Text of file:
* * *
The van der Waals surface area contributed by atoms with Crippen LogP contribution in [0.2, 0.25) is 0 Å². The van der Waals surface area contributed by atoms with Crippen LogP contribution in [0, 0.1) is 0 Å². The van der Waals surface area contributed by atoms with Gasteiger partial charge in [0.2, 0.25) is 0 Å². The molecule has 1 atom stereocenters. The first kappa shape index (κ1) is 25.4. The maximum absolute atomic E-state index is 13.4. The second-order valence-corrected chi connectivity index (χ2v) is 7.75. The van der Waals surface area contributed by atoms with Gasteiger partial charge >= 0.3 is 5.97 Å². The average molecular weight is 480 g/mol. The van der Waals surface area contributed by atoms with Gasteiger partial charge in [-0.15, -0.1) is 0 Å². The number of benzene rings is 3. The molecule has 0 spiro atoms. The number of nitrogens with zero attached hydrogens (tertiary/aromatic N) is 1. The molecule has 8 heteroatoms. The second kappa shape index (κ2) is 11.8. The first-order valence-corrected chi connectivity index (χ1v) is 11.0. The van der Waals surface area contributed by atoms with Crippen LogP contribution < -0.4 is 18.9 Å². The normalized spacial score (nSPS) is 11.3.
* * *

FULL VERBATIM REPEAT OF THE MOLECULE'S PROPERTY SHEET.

The van der Waals surface area contributed by atoms with Crippen LogP contribution in [0.2, 0.25) is 0 Å². The van der Waals surface area contributed by atoms with Crippen LogP contribution in [0, 0.1) is 0 Å². The van der Waals surface area contributed by atoms with Gasteiger partial charge in [0.2, 0.25) is 0 Å². The molecule has 1 atom stereocenters. The first kappa shape index (κ1) is 25.4. The maximum absolute atomic E-state index is 13.4. The second-order valence-corrected chi connectivity index (χ2v) is 7.75. The van der Waals surface area contributed by atoms with Gasteiger partial charge >= 0.3 is 5.97 Å². The average molecular weight is 480 g/mol. The van der Waals surface area contributed by atoms with Gasteiger partial charge in [-0.15, -0.1) is 0 Å². The number of benzene rings is 3. The molecule has 0 spiro atoms. The number of nitrogens with zero attached hydrogens (tertiary/aromatic N) is 1. The molecule has 8 heteroatoms. The second kappa shape index (κ2) is 11.8. The first-order valence-corrected chi connectivity index (χ1v) is 11.0. The van der Waals surface area contributed by atoms with Crippen LogP contribution < -0.4 is 18.9 Å². The normalized spacial score (nSPS) is 11.3.